An all-women motorbike group will face Australia’s toughest outback track to raise funds for Dolly’s Dream.
The All Women Simpson Desert Crossing (AWSDC) will take to the red sands of the Australian outback challenging their mental and physical strength over four tough days as part of Do It For Dolly Day on Friday, 13 May.
In 2019, 12 brave women made history by successfully traversing Australia’s Simpson Desert on motorbikes, in what has become an annual charity event in partnership with Dolly’s Dream to take a stand against childhood bullying and cyberbullying.
Plans are made to improve Katherine’s bike path network over the next 10 years.
This year the women will travel from Birdsville, Queensland to Mount Dare in South Australia, aiming to contribute $80,000 following their pioneer sisters’ track over the past three years.
Annual rider and group co-organizer Kimberly Kilic said the event was challenging and like no other.
“Sand is an unusual surface to ride on. It can feel like water under a bike and it’s about allowing yourself to move along the sand, not fighting it but using the speed of the motorbike ,” said Ms Kilick.
“You have to be alert and oriented the whole time and we can ride up to 120km in a day. It’s exhausting, it’s boiling and we’re on bikes for 80 percent of the ride.”
With both organizations focusing on rural Australia, Ms Kilick said Dolly’s Dream was the perfect donation to raise money for an LGBTIQ-friendly riding group, in which many members of the group had experienced bullying themselves.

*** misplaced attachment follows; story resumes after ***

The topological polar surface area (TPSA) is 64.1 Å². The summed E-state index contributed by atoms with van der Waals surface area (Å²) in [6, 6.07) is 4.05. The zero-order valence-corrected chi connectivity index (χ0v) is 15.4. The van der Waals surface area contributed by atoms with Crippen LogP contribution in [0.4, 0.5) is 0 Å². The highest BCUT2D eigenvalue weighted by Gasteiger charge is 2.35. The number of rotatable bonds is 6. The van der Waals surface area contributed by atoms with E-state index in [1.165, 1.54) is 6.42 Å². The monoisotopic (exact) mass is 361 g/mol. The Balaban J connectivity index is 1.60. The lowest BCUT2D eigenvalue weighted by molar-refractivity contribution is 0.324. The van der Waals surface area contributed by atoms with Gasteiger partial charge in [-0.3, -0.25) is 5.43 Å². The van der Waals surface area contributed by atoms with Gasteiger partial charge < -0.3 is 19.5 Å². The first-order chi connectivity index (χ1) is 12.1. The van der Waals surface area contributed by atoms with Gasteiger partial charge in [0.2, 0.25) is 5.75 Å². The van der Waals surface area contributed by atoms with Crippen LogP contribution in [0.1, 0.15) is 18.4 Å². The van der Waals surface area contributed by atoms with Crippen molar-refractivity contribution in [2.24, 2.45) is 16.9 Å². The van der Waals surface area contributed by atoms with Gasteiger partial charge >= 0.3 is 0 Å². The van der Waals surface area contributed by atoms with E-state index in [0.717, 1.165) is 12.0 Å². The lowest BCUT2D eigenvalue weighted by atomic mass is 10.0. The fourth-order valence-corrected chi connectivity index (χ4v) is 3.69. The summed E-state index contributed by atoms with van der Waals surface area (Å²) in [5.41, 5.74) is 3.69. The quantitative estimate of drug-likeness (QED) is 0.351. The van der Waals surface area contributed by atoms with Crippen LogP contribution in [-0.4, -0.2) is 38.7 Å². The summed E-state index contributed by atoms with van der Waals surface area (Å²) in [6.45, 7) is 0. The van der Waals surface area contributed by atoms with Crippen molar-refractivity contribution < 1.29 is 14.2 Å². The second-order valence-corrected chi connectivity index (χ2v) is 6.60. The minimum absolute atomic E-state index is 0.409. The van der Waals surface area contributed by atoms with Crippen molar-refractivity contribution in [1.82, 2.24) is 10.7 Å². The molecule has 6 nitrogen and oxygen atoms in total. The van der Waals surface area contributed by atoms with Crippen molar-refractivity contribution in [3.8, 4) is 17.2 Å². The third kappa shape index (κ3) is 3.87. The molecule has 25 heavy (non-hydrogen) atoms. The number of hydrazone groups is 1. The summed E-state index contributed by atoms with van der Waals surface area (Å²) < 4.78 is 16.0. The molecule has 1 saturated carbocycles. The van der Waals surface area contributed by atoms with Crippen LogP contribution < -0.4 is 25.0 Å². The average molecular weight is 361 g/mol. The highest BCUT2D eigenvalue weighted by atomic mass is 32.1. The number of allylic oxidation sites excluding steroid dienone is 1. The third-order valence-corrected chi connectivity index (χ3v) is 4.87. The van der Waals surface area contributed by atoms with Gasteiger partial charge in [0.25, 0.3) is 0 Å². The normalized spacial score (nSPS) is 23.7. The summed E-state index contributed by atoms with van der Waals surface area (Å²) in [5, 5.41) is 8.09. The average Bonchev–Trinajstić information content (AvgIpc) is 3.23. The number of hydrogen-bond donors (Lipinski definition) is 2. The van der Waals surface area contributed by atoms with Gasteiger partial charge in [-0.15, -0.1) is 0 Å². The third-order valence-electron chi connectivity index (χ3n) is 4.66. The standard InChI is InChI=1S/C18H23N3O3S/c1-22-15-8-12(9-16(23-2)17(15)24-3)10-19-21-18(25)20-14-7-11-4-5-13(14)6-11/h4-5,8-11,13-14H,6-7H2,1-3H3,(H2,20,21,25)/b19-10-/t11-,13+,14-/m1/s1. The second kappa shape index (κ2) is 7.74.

“We ride to show that women who support and lift each other up, rather than bully and degrade others, are able to move forward in life and achieve better outcomes…and we Let’s raise funds to make a real change for generations to come.” said Ms. Kilic.
“We accept each other’s differences and we support each other in one of the most brutal terrain in Australia. We ride as a team, we rally around each other And set the pace for the person who is struggling to set an example of inclusion and support.
“Dolly’s message ‘Speak up even when your voice trembles’ is very relevant during this emotionally and physically difficult journey. I’ve been shown over and over again during this ride that people don’t know what you’re doing unless You don’t tell them. When you share your voice it means the group can come to you and support you to share the load of the journey.”
Several initiatives are underway, including a free mental health support line with trained counselors from Do It For Dolly Day’s funds, said Dolly’s mother and charity co-founder Kate Everett, adding that contributions from riding AWSDC will make lifelong impacts to future generations. protects from. There is bullying – both in childhood and well into adult life.
“These extraordinary women have had a huge impact on Dolly’s dream. Their strength, determination and commitment to helping us end bullying forever is awe-inspiring,” said Ms. Everett.
“All funds raised from Do It for Dolly Day go toward building a compassionate community by changing behavior around bullying. This includes supporting our online Anti-Bullying Workshop for students, parents, and teachers.”
Technology is constantly evolving, and the landscape with which children communicate and change with it, Ms. Everett said, was the attitude and culture that the organization wanted to change.
“We work hard to continually update and develop critical bullying prevention and online safety programs for children, families, schools and communities across Australia, with the goal of ultimately creating a cultural change where kindness and compassion for each other are shared. Compassion is the new norm.”
Established in memory of Dolly Everett, who took her life at the age of 14 after an extended period of bullying and cyberbullying, Dolly’s Dream’s annual Do It For Dolly Day aims to prevent and raise awareness of all forms of bullying. To empower and educate the community. about its devastating effects.